You believe we won't see food shortages. I do.
    The companies that are still competitive in the UK will flight as the situation deteriorates. No point in staying in a country with shrinking individual purchasing power, rising unemployment -so less people can buy your services- and a currency and hard assets -property, machinery- depreciating by the minute.
    The capital will rapidly get out of here as things get tougher. This is already happening as yo u know.
    Politicians will let the capital leave because they'll be either pressured into doing so, or simply because wealthy politicians themselves will benefit of not impeding this massive and rapid capital flight.
    There will also be "noise" by populist politicians and the masses on "spreading the wealth" more evenly, increasing taxes to the wealthy. This will only accelerate the capital flight process. End result: an economy that does not produce anything competitively exportable, where people can't find jobs and small amounts of money change hands very slowly. If we add to this the fact that most western societies are not geared to producing their own food, why can you not see food shortages in the future?

  4. So on the world stage which nations or areas are producing genuine wealth? Will China manage to adjust its production into useful goods away from fripperies for western credit card consumers? Or is there some other region (Russia? India?) quietly beavering away waiting to become 'top nation' afer we fall?

  5. Lemming,

    Economies simply do not operate according to free market principles - there are an incalculable amount of distortions that result from policies that try to 'fix' the market.

    As Mark has said, China has kept its currency artificially low to stimulate exports.

    Western countries too have their own policies that distort the market (eg minimum wage, farm subsidies etc), which are generally accepted as beneficial to society.

    But before being implemented a policy should be thought through so ALL its effects are taken into account; in reality only the immediate effects are noted and numerous other (often detrimental) effects occur.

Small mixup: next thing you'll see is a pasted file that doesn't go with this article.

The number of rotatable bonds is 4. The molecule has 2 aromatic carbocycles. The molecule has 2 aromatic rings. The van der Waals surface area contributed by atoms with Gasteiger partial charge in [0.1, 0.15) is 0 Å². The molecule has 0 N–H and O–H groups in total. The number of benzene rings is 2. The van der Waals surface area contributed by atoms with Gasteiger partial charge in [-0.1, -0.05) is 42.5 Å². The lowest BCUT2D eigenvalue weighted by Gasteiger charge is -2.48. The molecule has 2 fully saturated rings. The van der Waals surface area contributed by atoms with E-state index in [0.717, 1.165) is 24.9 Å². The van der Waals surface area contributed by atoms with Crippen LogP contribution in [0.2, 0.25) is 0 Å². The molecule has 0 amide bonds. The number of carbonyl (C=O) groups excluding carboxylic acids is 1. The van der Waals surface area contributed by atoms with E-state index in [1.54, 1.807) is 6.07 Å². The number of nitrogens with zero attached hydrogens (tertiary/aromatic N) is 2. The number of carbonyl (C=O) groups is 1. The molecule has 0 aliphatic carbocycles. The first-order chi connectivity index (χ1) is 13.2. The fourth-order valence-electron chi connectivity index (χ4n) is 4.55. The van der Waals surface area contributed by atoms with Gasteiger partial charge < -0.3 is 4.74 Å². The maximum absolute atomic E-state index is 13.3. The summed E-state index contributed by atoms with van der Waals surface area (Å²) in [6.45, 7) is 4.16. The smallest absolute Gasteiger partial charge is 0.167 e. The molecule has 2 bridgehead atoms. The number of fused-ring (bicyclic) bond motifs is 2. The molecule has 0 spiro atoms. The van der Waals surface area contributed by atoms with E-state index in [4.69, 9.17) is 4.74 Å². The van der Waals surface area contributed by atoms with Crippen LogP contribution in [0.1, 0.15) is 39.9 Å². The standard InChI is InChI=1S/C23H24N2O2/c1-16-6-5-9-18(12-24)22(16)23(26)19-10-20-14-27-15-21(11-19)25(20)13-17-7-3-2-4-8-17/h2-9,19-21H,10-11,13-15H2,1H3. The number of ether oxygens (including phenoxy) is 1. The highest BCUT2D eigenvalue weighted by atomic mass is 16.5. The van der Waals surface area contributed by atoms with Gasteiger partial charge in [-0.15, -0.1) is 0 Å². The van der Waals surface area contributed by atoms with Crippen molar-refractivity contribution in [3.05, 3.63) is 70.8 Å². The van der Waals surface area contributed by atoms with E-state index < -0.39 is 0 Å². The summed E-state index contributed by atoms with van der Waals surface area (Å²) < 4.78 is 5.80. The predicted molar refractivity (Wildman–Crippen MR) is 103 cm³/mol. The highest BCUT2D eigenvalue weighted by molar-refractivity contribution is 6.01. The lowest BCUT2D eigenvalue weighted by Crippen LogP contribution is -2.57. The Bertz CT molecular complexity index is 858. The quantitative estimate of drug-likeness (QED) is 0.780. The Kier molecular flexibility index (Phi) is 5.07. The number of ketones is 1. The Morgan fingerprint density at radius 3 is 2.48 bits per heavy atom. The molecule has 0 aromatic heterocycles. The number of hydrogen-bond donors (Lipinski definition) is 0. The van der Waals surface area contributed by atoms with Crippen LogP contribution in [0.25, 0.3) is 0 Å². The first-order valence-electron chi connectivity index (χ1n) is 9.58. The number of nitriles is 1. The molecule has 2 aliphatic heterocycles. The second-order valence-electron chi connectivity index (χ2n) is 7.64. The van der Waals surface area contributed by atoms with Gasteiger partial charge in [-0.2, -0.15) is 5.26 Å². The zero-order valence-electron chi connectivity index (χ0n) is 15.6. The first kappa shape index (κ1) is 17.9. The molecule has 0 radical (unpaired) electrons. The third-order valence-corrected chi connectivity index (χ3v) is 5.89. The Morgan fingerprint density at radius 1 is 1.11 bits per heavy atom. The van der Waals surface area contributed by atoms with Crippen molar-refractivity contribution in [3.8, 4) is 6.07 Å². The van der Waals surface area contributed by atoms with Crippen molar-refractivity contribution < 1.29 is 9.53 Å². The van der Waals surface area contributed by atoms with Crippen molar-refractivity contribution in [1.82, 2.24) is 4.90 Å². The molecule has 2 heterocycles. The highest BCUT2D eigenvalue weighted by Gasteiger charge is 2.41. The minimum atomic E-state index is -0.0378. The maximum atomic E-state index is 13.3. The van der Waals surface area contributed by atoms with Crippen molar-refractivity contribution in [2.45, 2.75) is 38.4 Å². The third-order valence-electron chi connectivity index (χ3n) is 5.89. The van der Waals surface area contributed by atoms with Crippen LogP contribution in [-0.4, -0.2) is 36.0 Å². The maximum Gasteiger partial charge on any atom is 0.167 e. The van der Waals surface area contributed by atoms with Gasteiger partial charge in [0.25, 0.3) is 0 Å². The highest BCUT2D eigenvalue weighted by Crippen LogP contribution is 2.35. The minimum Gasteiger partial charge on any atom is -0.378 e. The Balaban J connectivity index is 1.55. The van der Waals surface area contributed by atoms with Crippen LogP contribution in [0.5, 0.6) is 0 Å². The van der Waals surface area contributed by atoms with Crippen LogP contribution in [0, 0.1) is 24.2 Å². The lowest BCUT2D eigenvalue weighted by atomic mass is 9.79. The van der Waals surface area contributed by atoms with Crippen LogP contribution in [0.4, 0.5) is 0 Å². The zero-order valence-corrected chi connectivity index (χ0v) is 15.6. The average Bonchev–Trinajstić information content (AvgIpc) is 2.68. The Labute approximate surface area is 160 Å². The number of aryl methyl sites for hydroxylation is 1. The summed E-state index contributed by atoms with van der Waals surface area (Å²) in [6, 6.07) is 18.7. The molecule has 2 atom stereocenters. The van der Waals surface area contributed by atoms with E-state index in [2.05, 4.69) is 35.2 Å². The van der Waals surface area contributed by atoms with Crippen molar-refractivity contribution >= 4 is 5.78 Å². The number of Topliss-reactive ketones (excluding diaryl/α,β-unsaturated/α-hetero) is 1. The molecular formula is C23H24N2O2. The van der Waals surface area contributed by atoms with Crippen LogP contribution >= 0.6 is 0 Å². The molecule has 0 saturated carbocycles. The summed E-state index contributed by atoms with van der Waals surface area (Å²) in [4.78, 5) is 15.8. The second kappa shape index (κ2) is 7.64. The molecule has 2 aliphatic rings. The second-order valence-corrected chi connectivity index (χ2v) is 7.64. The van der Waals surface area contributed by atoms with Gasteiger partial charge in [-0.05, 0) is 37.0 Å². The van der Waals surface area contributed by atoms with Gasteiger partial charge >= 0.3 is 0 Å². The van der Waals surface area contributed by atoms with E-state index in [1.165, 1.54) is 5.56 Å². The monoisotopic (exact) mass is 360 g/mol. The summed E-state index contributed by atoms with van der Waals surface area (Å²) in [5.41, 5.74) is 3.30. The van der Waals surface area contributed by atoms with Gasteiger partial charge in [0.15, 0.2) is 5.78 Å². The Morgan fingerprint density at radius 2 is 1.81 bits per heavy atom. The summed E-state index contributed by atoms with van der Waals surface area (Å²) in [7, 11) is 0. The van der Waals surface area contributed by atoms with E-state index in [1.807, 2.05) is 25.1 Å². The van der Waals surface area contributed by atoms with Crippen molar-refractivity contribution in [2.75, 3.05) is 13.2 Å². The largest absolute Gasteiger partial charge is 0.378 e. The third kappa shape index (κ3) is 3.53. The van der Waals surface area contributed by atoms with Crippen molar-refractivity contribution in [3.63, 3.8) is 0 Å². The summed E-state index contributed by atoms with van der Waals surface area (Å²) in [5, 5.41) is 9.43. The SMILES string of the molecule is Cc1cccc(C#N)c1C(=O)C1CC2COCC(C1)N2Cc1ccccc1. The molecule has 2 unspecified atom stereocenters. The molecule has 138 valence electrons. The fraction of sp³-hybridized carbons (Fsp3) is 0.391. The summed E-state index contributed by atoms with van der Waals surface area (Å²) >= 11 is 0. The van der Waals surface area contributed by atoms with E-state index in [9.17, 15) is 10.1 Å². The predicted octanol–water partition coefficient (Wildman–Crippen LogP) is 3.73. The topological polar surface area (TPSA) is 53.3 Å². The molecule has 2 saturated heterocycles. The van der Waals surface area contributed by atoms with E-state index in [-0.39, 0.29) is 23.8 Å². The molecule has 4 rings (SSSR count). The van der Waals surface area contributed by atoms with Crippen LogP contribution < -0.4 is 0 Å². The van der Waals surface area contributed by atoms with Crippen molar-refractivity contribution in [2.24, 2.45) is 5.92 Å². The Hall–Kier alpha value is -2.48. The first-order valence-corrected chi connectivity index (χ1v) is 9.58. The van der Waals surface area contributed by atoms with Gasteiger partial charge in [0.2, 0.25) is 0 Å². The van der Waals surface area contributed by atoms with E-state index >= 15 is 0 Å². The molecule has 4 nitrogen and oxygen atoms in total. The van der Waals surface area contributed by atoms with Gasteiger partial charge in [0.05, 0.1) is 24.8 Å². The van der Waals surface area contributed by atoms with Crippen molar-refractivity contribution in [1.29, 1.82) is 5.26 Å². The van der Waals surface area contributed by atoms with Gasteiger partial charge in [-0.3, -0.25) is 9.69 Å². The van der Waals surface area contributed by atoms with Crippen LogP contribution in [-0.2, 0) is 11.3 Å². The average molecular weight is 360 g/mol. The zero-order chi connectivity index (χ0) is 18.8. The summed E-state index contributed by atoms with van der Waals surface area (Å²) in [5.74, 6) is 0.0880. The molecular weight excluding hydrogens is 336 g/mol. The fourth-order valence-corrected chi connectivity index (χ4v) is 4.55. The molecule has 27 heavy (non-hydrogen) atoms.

This is the central message of arguably one of the best books on economics ever written.
    "Economics in One Lesson" by Henry Hazlitt.
    Its simplicity is why it has continued to be popular since it was written over 60 years ago.

    Having seen you regard yourself as an economic novice I believe you would find it most helpful in improving your understanding of how meddling in markets merely creates more problems that themselves need to be dealt with.

    I purchased mine from the Institute of Economic Affairs as I found this was the cheapest place
    (no, I don't work for them!)

    Good fortune to all in these interesting times.

  6. Interesting to see your thoughts coming together Mark. However, I see the USA crashing before the UK.

    Why? Well, despite the relative strength of the USD vis-a-vis the pound and its status as a reserve currency, I think America's main problem is the sheer corruption of its financial services industry. For example, the UK has yet to see its own Bernie Madoff figure emerge (yet....).

    I think that although the UK financial and political elite have certainly been incompetent, so far there has not been the whiff of brazen criminality as in America - I hear there are ongoing rumours of Hank Paulson shorting Goldman Sachs CDS's for another example.

    Faith in the US system will be destroyed more by this sense of endemic corruption than the recognition of the epic scale of its debts.

  7. I try and avoid naming political parties when I post here as there seems to be an unwritten rule to do so and avoid 'partisan' posts. But the responses so far seem to have let that slip a little and so I'll do the same this one time, since I think some things need saying.

    If Gordon Brown calls a Summer election (unlikely, but who knows?) we might escape total disaster.

    The Conservatives don't seem to yet understand the full nature of the problem (I'm one of them, just a very unimportant one) but they do, at least, have the proper ethos to begin recovery.

    That being: Cut Costs, Avoid Borrowing, Encourage industry.

    Now you could argue they aren't talking 'tough' enough right now. But if they *did* they'd lose the next election because nobody yet believes it. (Except us, here, of course.)

    We'll see things deteriorate into something akin to a disaster that people CAN see. We'll see the Conservatives win government in a landslide because of it. And then we'll (I very much hope) see some light at the end of the tunnel.

    I honestly feel that if we could strip bare the massive waste in the public sector we wouldn't need to borrow. A powerful reformation of taxation towards lower, fairer taxes would encourage business.